- Initial Coverage Election Period (ICEP): If you enroll in Medicare Part B when you are first eligible for Part B, your ICEP to enroll in a Medicare Advantage plan will be the same as your Medicare Part B Initial Enrollment Period, which begins three months before you are first eligible for Part B and lasts for seven months. If you delay your enrollment in Part B and later enroll using the General Enrollment Period or a Special Enrollment Period, then your ICEP will be only the three months before the month your Medicare Part B goes into effect.
- Annual Election Period: This election period occurs annually from October 15 to December 7, and you have the option of enrolling in, switching, or dropping Medicare Advantage plans during this time. Your coverage changes will take effect January 1 of the following year.
- Special Election Period: Under special circumstances, such as moving or losing other coverage, you may qualify for this election period, during which you may be able to enroll in, disenroll from, or switch Medicare Advantage plans.
- Medicare Advantage Disenrollment Period: If you want to return to Original Medicare, you can drop your Medicare Advantage plan during this period, which runs from January 1 to February 14 each year. The only other change you can make during this time is to enroll in a stand-alone Medicare Part D Prescription Drug Plan.
Medicare Part D Prescription Drug Plan enrollment
Qualifying beneficiaries have the option of receiving their prescription drug coverage through a Medicare Part D Prescription Drug Plan. There are certain times you may enroll in such a plan, including:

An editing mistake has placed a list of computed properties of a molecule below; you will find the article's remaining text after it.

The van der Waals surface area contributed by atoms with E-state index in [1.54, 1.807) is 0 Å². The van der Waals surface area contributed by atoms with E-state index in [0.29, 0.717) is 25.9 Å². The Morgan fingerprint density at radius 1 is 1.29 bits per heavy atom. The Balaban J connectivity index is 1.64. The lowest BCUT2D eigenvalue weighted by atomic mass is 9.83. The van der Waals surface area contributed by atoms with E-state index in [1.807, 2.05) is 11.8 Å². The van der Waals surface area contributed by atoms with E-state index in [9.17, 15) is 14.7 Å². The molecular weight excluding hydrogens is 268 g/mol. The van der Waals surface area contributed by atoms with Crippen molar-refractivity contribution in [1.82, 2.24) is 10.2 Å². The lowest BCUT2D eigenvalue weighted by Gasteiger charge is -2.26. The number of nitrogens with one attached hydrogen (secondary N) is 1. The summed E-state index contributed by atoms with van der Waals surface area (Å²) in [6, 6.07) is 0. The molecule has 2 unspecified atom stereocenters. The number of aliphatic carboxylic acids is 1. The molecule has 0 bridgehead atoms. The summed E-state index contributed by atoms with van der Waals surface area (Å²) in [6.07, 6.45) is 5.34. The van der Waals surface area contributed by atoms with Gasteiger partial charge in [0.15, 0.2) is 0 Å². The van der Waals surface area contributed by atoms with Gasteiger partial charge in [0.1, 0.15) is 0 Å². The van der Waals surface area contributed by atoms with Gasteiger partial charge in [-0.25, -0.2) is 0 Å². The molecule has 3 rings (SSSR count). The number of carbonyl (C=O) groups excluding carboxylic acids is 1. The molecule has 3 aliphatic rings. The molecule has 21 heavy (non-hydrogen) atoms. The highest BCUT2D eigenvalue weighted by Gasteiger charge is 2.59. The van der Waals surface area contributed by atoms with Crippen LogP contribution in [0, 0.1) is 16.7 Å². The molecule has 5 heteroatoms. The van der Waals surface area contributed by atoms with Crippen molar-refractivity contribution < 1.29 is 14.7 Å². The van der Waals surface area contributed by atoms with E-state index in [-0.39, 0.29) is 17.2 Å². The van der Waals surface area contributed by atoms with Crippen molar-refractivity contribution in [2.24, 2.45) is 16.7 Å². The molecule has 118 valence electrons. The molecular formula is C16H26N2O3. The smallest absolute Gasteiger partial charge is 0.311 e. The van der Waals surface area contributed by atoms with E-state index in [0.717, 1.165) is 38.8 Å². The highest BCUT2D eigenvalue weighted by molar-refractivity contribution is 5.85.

- Initial Enrollment Period: This enrollment period begins three months before the month that you become Medicare-eligible, and lasts for seven months. During this time you may enroll in a Medicare Part D Prescription Drug Plan of your choosing.
- Annual Election Period: Every year from October 15 to December 7, you may enroll in or change your prescription drug. Your coverage changes will take effect January 1 of the following year.
- Medicare Advantage Disenrollment Period: You can enroll in a Medicare Part D Prescription Drug Plan during this period if you want to drop your Medicare Advantage plan and return to Original Medicare. This period goes from January 1 to February 14 each year.
Medicare Supplement enrollment
If you qualify to enroll in a Medicare Supplement (Medigap) plan, the best time to enroll may be during your Medigap Open Enrollment Period (OEP). This period begins on the first day of the month that you are bothenrolled in Medicare Part B and aged 65 or over, and lasts for six months. During this time, you generally have the guaranteed issue right to enroll in a Medigap plan of your choosing, as long as you’re enrolled in Medicare Part A and Part B and you live within the Medigap plan’s service area. An insurance company may not deny you enrollment in a Medigap policy based on any pre-existing conditions* during your Medigap OEP. If you miss this enrollment period, you may be subject to medical underwriting.
If you miss your Medigap Open Enrollment Period, in most cases you won’t get it again. However, there are certain situations when you may have guaranteed issue rights to enroll in a Medigap plan.
*Pre-existing conditions are generally health conditions that existed before the start of a policy. They may limit coverage, be excluded from coverage, or even prevent you from being approved for a policy; however, the exact definition and relevant limitations or exclusions of coverage will vary with each plan, so check a specific plan’s official plan documents to understand how that plan handles pre-existing conditions.
This website and its contents are for informational purposes only. Nothing on the website should ever be used as a substitute for professional medical advice. You should always consult with your medical provider regarding diagnosis or treatment for a health condition, including decisions about the correct medication for your condition, as well as prior to undertaking any specific exercise or dietary routine.